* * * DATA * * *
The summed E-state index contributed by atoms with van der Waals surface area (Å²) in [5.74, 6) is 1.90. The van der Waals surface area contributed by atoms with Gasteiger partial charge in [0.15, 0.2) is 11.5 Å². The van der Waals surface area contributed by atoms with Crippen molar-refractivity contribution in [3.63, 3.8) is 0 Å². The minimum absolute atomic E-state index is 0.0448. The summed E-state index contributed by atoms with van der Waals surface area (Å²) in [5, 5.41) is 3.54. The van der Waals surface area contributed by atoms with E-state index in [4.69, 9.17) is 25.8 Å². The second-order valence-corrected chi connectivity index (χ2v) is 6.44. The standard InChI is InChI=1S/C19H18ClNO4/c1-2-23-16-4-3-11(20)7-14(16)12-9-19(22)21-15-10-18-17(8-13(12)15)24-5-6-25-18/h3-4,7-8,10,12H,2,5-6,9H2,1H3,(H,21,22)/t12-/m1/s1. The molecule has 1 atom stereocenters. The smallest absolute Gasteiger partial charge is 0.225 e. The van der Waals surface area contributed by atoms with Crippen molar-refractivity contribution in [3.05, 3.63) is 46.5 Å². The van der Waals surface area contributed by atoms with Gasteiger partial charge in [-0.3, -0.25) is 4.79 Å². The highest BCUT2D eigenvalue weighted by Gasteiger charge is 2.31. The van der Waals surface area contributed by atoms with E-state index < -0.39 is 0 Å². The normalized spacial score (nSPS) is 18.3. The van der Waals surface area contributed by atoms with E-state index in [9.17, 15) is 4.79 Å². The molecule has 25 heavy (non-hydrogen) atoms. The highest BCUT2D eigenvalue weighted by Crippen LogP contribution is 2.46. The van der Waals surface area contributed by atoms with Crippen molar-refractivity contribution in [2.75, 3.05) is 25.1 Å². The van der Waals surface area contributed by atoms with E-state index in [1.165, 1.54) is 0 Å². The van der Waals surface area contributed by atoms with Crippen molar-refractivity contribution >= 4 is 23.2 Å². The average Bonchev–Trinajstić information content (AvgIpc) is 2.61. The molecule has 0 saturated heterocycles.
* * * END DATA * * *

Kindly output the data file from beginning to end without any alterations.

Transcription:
The summed E-state index contributed by atoms with van der Waals surface area (Å²) in [5.74, 6) is 1.90. The van der Waals surface area contributed by atoms with Gasteiger partial charge in [0.15, 0.2) is 11.5 Å². The van der Waals surface area contributed by atoms with Crippen molar-refractivity contribution in [3.63, 3.8) is 0 Å². The minimum absolute atomic E-state index is 0.0448. The summed E-state index contributed by atoms with van der Waals surface area (Å²) in [5, 5.41) is 3.54. The van der Waals surface area contributed by atoms with E-state index in [4.69, 9.17) is 25.8 Å². The second-order valence-corrected chi connectivity index (χ2v) is 6.44. The standard InChI is InChI=1S/C19H18ClNO4/c1-2-23-16-4-3-11(20)7-14(16)12-9-19(22)21-15-10-18-17(8-13(12)15)24-5-6-25-18/h3-4,7-8,10,12H,2,5-6,9H2,1H3,(H,21,22)/t12-/m1/s1. The molecule has 1 atom stereocenters. The smallest absolute Gasteiger partial charge is 0.225 e. The van der Waals surface area contributed by atoms with Crippen molar-refractivity contribution in [3.05, 3.63) is 46.5 Å². The van der Waals surface area contributed by atoms with Gasteiger partial charge in [-0.3, -0.25) is 4.79 Å². The highest BCUT2D eigenvalue weighted by Gasteiger charge is 2.31. The van der Waals surface area contributed by atoms with E-state index < -0.39 is 0 Å². The normalized spacial score (nSPS) is 18.3. The van der Waals surface area contributed by atoms with E-state index in [9.17, 15) is 4.79 Å². The molecule has 25 heavy (non-hydrogen) atoms. The highest BCUT2D eigenvalue weighted by Crippen LogP contribution is 2.46. The van der Waals surface area contributed by atoms with Crippen molar-refractivity contribution in [2.75, 3.05) is 25.1 Å². The van der Waals surface area contributed by atoms with E-state index in [1.165, 1.54) is 0 Å². The van der Waals surface area contributed by atoms with Crippen molar-refractivity contribution >= 4 is 23.2 Å². The average Bonchev–Trinajstić information content (AvgIpc) is 2.61. The molecule has 0 saturated heterocycles.